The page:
Maputo — The Mozambican government launched on Thursday two initiatives intended to combat chronic malnutrition, particularly among children.
One of the initiatives, “One Minute of Nutrition”, will produce advertising spots, lasting for one minute, to be broadcast on radio and television.
The second, “mNutrition”, is a service of text and voice messages on healthy eating to be sent to mobile phones in the country's official language, Portuguese, but also in Shangaan, Sena and Macua, languages spoken in southern, central and northern Mozambique respectively.
Budgeted at 250,000 US dollars, the main partners of the Health Ministry in these initiatives are the Global Alliance for Improved Nutrition (GAIN), and the Dutch Embassy.
Speaking at the launch ceremony, Health Minister Nazira Abdula recognized the seriousness of chronic malnutrition (which is estimated to affect 43 per cent of Mozambican children under the age of five). She urged Mozambican citizens to take advantage of all opportunities to spread educational messages about nutrition.
Abdula stressed the role of the media in divulging messages about nutrition. Informing Mozambican families of the importance of breastfeeding, and guiding them about the nutritional value of various foodstuffs, using local languages, is a way of ensuring that the message reaches all women, she added.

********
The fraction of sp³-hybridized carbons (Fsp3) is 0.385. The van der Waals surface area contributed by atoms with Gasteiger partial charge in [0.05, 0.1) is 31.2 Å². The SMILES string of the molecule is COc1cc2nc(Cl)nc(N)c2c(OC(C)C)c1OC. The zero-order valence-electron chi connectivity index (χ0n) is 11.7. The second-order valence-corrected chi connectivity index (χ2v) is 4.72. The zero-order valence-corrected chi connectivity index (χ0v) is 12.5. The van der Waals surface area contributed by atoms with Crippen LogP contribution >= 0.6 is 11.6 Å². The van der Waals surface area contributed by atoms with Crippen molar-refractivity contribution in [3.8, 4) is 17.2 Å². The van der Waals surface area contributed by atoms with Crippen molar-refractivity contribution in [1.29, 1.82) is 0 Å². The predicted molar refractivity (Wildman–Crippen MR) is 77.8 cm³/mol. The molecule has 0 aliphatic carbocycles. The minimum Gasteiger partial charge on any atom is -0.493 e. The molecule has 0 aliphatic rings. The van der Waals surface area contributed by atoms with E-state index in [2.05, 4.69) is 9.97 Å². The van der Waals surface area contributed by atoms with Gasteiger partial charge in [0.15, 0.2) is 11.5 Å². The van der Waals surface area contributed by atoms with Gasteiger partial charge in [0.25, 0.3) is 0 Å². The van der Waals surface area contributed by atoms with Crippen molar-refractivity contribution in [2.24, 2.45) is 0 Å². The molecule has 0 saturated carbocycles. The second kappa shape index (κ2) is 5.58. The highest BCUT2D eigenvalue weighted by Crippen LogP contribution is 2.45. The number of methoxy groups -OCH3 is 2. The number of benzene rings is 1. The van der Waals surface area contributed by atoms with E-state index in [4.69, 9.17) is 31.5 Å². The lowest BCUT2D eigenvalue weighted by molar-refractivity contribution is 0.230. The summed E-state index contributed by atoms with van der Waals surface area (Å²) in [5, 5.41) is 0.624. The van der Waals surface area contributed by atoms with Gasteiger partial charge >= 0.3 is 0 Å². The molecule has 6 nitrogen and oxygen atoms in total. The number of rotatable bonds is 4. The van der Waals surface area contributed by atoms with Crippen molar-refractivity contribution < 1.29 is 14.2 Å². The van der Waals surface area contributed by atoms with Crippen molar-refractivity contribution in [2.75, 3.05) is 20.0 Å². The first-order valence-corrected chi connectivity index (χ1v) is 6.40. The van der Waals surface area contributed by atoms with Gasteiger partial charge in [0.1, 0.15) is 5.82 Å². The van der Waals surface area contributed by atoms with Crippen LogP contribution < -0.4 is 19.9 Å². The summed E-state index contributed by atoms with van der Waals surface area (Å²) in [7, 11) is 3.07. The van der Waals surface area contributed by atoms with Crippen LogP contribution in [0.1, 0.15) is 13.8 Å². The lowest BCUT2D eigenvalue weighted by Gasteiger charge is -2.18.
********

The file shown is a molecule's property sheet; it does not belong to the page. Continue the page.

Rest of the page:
It was a gargantuan task, Abdula said. “There are very few of us to meet these challenges of education and of social and behavioural change concerning nutrition, and so we should not waste any moment, any opportunity to speak, to inform and to educate about nutrition”.
Particularly important was to change the dietary habits of mothers, said Abdula, particularly with regard to breastfeeding their children, and when and how they should add other foods to their babies' diet.
The Mozambique director of GAIN, Katia Santos Dias, said that through nutrition initiatives it was hoped to reduce the rate of chronic malnutrition among children to 30 per cent within “some years”.
She told reporters that among the factors leading to chronic malnutrition were premature pregnancies and gender inequality.
“In a joint effort, let us all contribute to the reduction of chronic malnutrition in Mozambique and to a more productive future”, she said.